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Vietnam's "Shadow Plan" for a Fight in the South China Sea
When U.S. President Barack Obama visited Vietnam earlier this week, he became the third American head of state to do so.
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Gilead Sciences Inc.'s Sovaldi was a real breakthrough in the fight against the chronic liver disease hepatitis C (HCV). The condition may show no symptoms for years after initial infection but can slowly become debilitating.
Hepatitis C affects as many as 200 million people worldwide, and before Sovaldi, the approved drug regimen could treat only about 50% of cases and could cause serious side effects. Treatment was generally long – 24 to 48 weeks – and arduous.
Sovaldi, on the other hand, could cure more than 90% of cases in a matter of weeks at a cost, in the United States, of around $94,000. The pricing caused controversy, but the drug proved transformative for HCV patients, their families, and doctors.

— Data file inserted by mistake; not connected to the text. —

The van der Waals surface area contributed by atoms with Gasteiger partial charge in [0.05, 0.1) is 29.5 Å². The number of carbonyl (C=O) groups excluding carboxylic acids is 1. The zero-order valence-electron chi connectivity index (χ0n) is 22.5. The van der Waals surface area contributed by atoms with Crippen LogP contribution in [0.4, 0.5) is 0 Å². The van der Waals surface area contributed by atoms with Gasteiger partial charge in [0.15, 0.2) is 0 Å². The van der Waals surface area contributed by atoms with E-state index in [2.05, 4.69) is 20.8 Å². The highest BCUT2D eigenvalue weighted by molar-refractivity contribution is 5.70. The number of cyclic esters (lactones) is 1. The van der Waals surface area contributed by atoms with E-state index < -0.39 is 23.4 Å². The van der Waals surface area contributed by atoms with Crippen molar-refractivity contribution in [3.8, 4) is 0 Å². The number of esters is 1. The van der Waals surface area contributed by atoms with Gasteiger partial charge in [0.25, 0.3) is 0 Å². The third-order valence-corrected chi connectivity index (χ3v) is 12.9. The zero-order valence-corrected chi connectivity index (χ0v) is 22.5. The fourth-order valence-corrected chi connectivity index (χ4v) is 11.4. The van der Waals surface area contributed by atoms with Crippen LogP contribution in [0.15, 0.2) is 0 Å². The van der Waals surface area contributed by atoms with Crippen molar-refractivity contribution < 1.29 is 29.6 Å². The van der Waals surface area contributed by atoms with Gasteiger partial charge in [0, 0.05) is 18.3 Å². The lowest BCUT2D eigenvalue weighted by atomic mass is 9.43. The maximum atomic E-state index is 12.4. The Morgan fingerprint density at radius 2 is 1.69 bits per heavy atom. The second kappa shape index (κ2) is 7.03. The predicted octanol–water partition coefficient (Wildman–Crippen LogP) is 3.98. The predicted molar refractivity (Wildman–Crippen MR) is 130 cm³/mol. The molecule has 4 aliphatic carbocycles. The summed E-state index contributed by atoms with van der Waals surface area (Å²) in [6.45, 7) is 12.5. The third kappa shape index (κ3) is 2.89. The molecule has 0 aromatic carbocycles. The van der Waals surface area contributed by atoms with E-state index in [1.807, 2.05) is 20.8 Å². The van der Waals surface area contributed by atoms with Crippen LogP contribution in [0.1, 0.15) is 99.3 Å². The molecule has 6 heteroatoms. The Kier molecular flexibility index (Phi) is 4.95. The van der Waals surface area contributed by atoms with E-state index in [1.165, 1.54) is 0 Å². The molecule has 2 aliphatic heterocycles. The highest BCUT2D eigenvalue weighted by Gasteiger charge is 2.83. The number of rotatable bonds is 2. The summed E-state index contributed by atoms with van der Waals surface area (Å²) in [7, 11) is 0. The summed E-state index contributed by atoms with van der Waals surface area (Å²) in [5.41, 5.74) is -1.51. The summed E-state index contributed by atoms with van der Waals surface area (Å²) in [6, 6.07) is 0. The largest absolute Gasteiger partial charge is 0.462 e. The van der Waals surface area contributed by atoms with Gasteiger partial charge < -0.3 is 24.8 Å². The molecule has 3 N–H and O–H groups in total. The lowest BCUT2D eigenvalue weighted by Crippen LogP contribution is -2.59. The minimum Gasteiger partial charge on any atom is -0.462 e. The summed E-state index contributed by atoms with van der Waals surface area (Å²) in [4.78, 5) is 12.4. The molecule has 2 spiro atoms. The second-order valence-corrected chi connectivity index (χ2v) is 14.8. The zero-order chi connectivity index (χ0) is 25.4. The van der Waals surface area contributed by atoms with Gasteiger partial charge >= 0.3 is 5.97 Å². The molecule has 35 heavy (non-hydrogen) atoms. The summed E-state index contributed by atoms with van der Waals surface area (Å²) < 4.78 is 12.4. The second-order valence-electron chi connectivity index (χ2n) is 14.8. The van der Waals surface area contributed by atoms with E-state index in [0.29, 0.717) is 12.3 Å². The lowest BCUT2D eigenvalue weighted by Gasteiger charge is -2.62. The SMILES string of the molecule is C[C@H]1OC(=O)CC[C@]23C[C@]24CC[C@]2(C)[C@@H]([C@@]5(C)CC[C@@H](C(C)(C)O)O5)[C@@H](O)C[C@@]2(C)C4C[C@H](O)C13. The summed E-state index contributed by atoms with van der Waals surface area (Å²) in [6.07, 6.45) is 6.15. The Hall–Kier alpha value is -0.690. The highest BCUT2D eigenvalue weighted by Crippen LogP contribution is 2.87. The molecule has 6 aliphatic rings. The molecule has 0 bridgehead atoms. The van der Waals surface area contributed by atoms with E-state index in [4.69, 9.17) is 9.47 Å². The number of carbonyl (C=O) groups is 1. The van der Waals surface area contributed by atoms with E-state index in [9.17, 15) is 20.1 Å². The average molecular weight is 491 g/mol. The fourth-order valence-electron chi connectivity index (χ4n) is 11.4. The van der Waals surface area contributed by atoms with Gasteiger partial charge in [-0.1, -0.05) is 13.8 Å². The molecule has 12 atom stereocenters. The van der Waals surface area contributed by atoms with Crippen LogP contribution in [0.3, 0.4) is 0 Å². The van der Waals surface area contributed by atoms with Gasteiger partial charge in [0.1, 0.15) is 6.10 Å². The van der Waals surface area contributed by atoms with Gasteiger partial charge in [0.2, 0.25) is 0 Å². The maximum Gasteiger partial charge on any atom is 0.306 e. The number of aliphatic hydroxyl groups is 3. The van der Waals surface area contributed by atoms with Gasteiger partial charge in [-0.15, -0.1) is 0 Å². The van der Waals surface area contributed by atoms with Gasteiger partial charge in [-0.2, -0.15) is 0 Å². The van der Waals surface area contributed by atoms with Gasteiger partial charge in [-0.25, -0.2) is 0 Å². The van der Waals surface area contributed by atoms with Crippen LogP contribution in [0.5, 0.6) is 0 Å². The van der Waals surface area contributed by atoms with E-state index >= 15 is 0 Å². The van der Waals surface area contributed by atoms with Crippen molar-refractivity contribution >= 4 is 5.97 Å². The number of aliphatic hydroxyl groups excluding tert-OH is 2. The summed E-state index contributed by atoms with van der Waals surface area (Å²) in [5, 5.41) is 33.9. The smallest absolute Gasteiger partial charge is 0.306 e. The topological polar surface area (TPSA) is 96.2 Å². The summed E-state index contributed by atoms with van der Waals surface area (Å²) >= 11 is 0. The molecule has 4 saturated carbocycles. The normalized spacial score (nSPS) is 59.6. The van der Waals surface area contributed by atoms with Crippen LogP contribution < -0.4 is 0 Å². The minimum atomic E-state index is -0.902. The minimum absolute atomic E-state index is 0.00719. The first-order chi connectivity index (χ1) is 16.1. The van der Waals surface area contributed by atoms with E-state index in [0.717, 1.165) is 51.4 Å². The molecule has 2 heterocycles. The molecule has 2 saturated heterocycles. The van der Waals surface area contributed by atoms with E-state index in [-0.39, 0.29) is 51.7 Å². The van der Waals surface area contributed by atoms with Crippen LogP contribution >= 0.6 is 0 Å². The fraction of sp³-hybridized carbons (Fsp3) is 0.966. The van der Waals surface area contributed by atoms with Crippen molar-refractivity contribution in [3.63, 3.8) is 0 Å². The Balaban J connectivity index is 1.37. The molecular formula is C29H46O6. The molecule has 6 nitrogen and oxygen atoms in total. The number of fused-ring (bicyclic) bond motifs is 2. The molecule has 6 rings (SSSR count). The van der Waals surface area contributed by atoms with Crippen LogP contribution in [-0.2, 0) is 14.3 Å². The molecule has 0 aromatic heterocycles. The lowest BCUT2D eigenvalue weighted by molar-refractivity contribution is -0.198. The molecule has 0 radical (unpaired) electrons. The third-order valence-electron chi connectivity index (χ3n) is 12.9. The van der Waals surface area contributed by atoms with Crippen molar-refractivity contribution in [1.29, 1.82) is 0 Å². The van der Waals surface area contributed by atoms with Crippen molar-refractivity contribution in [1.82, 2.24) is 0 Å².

Sovaldi also proved a huge windfall for investors when it received FDA approval in 2013 and entered the pharmaceutical marketplace the following year.
So far, Gilead shareholders have seen a 2:1 split, several dividend payouts, and gains of more than 155% since 2013. Sales of Sovaldi and Gilead's other HCV drug, Harvoni, topped $12.5 billion in 2015 alone.